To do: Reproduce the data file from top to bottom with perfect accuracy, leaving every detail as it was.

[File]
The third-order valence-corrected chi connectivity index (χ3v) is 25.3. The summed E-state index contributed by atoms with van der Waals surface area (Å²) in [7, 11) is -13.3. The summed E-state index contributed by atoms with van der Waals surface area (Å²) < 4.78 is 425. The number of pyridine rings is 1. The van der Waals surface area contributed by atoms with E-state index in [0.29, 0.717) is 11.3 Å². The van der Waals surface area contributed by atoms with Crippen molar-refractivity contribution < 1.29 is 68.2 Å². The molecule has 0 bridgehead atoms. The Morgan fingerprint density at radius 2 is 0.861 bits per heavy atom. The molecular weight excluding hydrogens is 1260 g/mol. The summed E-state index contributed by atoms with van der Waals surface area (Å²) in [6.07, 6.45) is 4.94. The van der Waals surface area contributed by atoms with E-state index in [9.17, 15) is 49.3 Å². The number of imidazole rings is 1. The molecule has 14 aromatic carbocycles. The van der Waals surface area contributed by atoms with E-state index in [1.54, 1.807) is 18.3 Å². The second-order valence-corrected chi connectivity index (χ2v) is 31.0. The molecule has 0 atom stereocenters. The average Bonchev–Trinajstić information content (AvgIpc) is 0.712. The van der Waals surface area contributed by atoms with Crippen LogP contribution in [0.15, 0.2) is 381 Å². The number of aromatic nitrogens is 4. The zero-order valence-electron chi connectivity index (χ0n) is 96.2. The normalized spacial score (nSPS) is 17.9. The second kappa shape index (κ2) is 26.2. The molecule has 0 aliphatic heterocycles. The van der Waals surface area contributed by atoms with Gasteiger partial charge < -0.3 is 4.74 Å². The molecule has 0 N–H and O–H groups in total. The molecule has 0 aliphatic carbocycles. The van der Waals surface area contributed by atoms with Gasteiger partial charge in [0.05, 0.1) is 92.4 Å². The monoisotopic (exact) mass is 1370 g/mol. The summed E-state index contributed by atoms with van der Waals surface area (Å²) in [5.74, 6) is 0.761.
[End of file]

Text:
The third-order valence-corrected chi connectivity index (χ3v) is 25.3. The summed E-state index contributed by atoms with van der Waals surface area (Å²) in [7, 11) is -13.3. The summed E-state index contributed by atoms with van der Waals surface area (Å²) < 4.78 is 425. The number of pyridine rings is 1. The van der Waals surface area contributed by atoms with E-state index in [0.29, 0.717) is 11.3 Å². The van der Waals surface area contributed by atoms with Crippen molar-refractivity contribution < 1.29 is 68.2 Å². The molecule has 0 bridgehead atoms. The Morgan fingerprint density at radius 2 is 0.861 bits per heavy atom. The molecular weight excluding hydrogens is 1260 g/mol. The summed E-state index contributed by atoms with van der Waals surface area (Å²) in [6.07, 6.45) is 4.94. The van der Waals surface area contributed by atoms with E-state index in [9.17, 15) is 49.3 Å². The number of imidazole rings is 1. The molecule has 14 aromatic carbocycles. The van der Waals surface area contributed by atoms with E-state index in [1.54, 1.807) is 18.3 Å². The second-order valence-corrected chi connectivity index (χ2v) is 31.0. The molecule has 0 atom stereocenters. The average Bonchev–Trinajstić information content (AvgIpc) is 0.712. The van der Waals surface area contributed by atoms with Crippen LogP contribution in [0.15, 0.2) is 381 Å². The number of aromatic nitrogens is 4. The zero-order valence-electron chi connectivity index (χ0n) is 96.2. The normalized spacial score (nSPS) is 17.9. The second kappa shape index (κ2) is 26.2. The molecule has 0 aliphatic heterocycles. The van der Waals surface area contributed by atoms with Gasteiger partial charge < -0.3 is 4.74 Å². The molecule has 0 N–H and O–H groups in total. The molecule has 0 aliphatic carbocycles. The van der Waals surface area contributed by atoms with Gasteiger partial charge in [0.05, 0.1) is 92.4 Å². The monoisotopic (exact) mass is 1370 g/mol. The summed E-state index contributed by atoms with van der Waals surface area (Å²) in [5.74, 6) is 0.761.